Issues of Concern
Camping has been a big activity in the Alabama Hills ever since they were discovered. Camping can be a very enjoyable activity but it can also be destructive. Just moving around your campsite, and widening your circle around the camp, tramples down the brush unless you’re very careful.
PACK YOUR PAPER
There is an incredible amount of toilet paper and waste products being left in bushes and under rocks, with high concentrations near popular campsites and climbing areas. In a desert environment, we urge you to pack out your toilet paper and waste products. Natural toilet paper has been used by many campers for years. When done correctly, this method is as sanitary as regular toilet paper, but without the impact problems. Popular types of natural toilet paper include stones, vegetation and snow.
Proper disposal of tampons requires placing them in plastic bags and packing them out. Do not bury them because they don’t decompose readily and animals may dig them up. It will take a very hot, intense fire to burn them completely—campfires are not an adequate solution. There are several EPA-approved, commercially produced pack-out systems available that are easy to use and sanitary for outdoor use.
Cat holes are the most widely accepted method of waste disposal. Locate cat holes at least 200 feet (about 70 adult paces) from water, trails and camp. Select an inconspicuous site where other people will be unlikely to walk or camp. With a small garden trowel, dig a hole 6-8 inches deep and 4-6 inches in diameter. The cat hole should be covered and disguised with natural materials when finished. If camping in the area for more than one night, or if camping with a large group, cat hole sites should be widely dispersed.
Urine has little direct effect on vegetation or soil. In some instances, urine may draw wildlife which are attracted to the salts. They can defoliate plants and dig up soil. Urinating on rocks, pine needles, and gravel is less likely to attract wildlife. Diluting urine with water from a water bottle can help minimize negative effects.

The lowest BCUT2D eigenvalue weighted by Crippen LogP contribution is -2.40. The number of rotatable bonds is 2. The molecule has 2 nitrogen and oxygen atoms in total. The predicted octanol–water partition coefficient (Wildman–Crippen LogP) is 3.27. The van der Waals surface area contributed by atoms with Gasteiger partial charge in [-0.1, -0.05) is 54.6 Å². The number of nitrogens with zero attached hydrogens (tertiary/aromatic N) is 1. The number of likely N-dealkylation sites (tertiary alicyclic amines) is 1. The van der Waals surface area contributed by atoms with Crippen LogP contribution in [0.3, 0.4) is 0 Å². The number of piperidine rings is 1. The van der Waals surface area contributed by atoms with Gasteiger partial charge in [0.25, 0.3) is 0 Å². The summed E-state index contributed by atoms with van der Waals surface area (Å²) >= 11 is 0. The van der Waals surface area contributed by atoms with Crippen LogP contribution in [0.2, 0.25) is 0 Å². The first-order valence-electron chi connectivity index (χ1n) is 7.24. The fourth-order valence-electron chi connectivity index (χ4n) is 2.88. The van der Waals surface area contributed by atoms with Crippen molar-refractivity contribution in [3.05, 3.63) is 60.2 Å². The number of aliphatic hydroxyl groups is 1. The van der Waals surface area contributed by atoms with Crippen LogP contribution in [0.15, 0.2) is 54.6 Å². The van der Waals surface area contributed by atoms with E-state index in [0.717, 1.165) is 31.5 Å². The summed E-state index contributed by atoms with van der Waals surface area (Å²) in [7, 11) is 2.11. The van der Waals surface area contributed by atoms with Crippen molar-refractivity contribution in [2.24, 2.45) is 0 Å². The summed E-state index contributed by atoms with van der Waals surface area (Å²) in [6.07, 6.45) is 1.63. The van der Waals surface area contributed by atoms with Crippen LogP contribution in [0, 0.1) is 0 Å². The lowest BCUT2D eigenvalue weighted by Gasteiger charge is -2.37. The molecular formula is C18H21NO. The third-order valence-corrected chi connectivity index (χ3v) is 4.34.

As more and more people enjoy parks and protected areas every year, packing out human waste is likely to become a more common practice to ensure long-term sustainability of our shared lands.
Many areas in the Alabama Hills are being degraded by the overuse of fires. A California Campfire Permit is required for campfires, stoves, and lanterns use in the Alabama Hills. The best place to build a fire is within an existing fire ring in a well-placed campsite. Keep the fire small and burning only for the time you are using it. Allow wood to burn completely to ash. Put out fires with water, not dirt. Dirt may not completely extinguish the fire. Avoid building fires next to rock outcrops where the black scars will remain for many years. Carry your wood in and out. Do not use surrounding vegetation to fuel your fire. Desert plants keep the soil healthy and provide homes and food for wildlife. What may appear to be dead brush, is most often alive and part of a thriving eco-system. The BLM and local stewardship groups take the responsibility to break apart fire rings, and carryout the remains of wood and ash. If a fire is important to your camping experience, consider renting a local campground with maintained fire rings.
DON’T CRUSH THE BRUSH
The Don’t Crush the Brush campaign was created by the Bishop Area Bureau of Land Management and the Community of Lone Pine California in an effort to educate and encourage the visitors to the Alabama Hills to help protect the fragile desert environment.
Desert plants keep the soil healthy and provide homes and food for wildlife. While these plants are specially adapted for their environment, they can be destroyed easily if walked on or run over by a vehicle. During the late summer and early winter it’s easy to mistake the plants as being dead but they’re just dormant, conserving their moisture and energy to burst into green in the spring. Stick to trails and driving routes to keep your public lands healthy. The plants grow very slowly in the desert environment and you could be driving on, or walking on, a plant that has been around for decades.
The Bureau of Land Management and the Alabama Hills Stewardship Group care for this area with the goal of preserving the hills in as close as natural state as possible for the enjoyment of future generations. One way we accomplish this is to “plant” a field dead brush often wrapped in fencing to help preserve it. Does the dead plant start growing again? Unfortunately no but it does help hold the sandy soil. They also capture blowing seeds and give them a place to anchor.
The rock climbing stake holders do a great job of educating and policing the members of their community. Permanent anchors are painted so that they don’t stand out from the boulder texture. Still, trash is left behind as they end the day.